On this bright sunny Sunday, you would have to have a heart of steel not to be moved by the various tributes and commemoration to the sinking of a wonderful ship and the loss of live. It was only a few days ago that I too had sailed back to England and on that voyage, me and my party looked out into the night sea and pondered on the scale of the disaster and why it happened. It was a ship that encapsulated all strata of society, from rich to poor, each with their own stories to tell. There is a scene in the popular film 'Titanic' where the steerage passengers have given way to a wild night on the tiles. Around 1924, my own grandfather travelled to America by sea and he told me that the days at sea were days of liberation - dancing, singing and socialising! How too it must have been for those on the RMS Titanic; how cruel that such joy was cut short.
There are many opinions as to the causes of the disaster; speeding too fast in treacherous sea lanes, 20 lifeboats that could only accommodate 1,178 people, brittle metal and rivets, the Greenland ice waters travelling further south than normal, cold mirages, poor evacuation procedures with the lifeboats not loaded to capacity are just some of the many theories or findings for the great ship's demise. There are further stories of the surviving crew not being paid because their 'contract' had ended when the ship sank; it would seem that they became the beneficiaries of the good people of New York City. The oft mentioned musicians from the ship were actually not employed by the owners of the Titanic - they were agency workers and again, when the ship sank, their families received nothing from the ship's owners. Such was the plight of the musicians families, that a benefit concert was arranged at the Royal Albert Hall. I would guess that 'modern' employment practices are not too far off these examples.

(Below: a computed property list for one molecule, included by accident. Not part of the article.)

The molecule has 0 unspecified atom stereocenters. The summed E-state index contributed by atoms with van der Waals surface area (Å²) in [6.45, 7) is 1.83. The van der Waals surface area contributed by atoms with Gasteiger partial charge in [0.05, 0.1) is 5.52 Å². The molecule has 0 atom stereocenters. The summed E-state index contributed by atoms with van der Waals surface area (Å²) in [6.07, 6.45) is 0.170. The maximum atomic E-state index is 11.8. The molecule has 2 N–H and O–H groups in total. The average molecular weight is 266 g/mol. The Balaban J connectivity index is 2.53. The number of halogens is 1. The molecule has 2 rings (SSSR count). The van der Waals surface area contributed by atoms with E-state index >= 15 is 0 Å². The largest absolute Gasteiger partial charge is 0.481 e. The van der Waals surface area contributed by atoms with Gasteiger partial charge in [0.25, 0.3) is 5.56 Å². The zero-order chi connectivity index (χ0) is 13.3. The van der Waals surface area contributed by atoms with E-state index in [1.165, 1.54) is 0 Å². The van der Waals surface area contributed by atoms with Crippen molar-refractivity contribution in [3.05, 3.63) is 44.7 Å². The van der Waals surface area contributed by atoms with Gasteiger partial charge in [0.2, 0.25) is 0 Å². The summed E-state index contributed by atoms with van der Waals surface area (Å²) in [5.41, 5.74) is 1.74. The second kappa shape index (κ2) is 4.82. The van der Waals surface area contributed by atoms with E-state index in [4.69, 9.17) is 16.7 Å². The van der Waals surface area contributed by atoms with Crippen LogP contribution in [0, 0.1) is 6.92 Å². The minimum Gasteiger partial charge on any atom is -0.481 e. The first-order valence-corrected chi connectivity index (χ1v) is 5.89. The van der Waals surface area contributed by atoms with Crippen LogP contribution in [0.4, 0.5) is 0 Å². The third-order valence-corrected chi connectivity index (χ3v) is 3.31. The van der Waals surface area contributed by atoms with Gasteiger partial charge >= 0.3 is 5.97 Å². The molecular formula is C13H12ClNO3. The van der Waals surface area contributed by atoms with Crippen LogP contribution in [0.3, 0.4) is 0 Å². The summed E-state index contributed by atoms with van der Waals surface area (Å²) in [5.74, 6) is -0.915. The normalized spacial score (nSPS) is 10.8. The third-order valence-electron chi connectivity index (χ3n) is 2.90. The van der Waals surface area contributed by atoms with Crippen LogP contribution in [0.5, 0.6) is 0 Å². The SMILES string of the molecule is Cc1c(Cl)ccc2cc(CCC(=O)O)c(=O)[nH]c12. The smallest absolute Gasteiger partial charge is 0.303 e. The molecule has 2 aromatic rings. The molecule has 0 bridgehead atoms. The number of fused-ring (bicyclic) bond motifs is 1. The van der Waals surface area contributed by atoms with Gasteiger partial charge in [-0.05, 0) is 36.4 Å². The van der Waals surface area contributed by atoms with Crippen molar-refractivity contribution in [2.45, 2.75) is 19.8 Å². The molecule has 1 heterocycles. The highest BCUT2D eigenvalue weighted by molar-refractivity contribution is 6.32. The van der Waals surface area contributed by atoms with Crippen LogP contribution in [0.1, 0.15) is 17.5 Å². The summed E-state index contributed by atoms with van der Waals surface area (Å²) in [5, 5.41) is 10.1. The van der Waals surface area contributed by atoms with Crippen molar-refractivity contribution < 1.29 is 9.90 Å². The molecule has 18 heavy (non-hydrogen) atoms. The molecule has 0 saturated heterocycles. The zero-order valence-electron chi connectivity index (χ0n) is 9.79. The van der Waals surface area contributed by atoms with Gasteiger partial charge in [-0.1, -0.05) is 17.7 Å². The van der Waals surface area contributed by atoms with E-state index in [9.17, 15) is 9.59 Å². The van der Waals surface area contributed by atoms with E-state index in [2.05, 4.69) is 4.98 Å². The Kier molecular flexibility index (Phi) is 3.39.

On 24 April 2012, just 9 days after the 100th anniversary of the sinking of the Titanic, I shall be in Brussels to attend a Ships Safety Stakeholders Conference. The reason why this conference has been called is to discuss the safety/evacuation issues following the Costa Concordia disaster. We only discovered that a wider ship's safety consultation was taking place, when the powers-to-be announced that they were having urgent consultations following the Concordia incident; it raised the suspicion in Consumer campaigner's minds that perhaps the issues of cruise ship's safety were not really worthy of a wider consultation, feeding only off the collective thoughts of shipping companies and their owners. I am pleased that the Commission has recognised the need for Consumer oversight, but I suspect in the cold light of day, when everything is finally known about the Concordia incident, there will be resonance with the RMS Titanic on some key issues; will we have learned anything or are we still subject to the 'bottom line' of these powerful companies?
It is as well to remember that the Concordia is the the closest yet to a 21st century 'Titanic' - if such an incident were to have had the same result of the 'Titanic', we would be examining in detail what gave rise to the cruellest of all holiday complaints.
So on this bright sunny Sunday, let us reflect on the lost 1,512 live's and their dreams with some of the words of William Whiting:
"Eternal Father, strong to save
Whose arm hath bound the restless wave
Who bidd'st the mighty ocean deep
Its own appointed limits keep
Oh hear us when we cry to thee
For those in peril on the sea"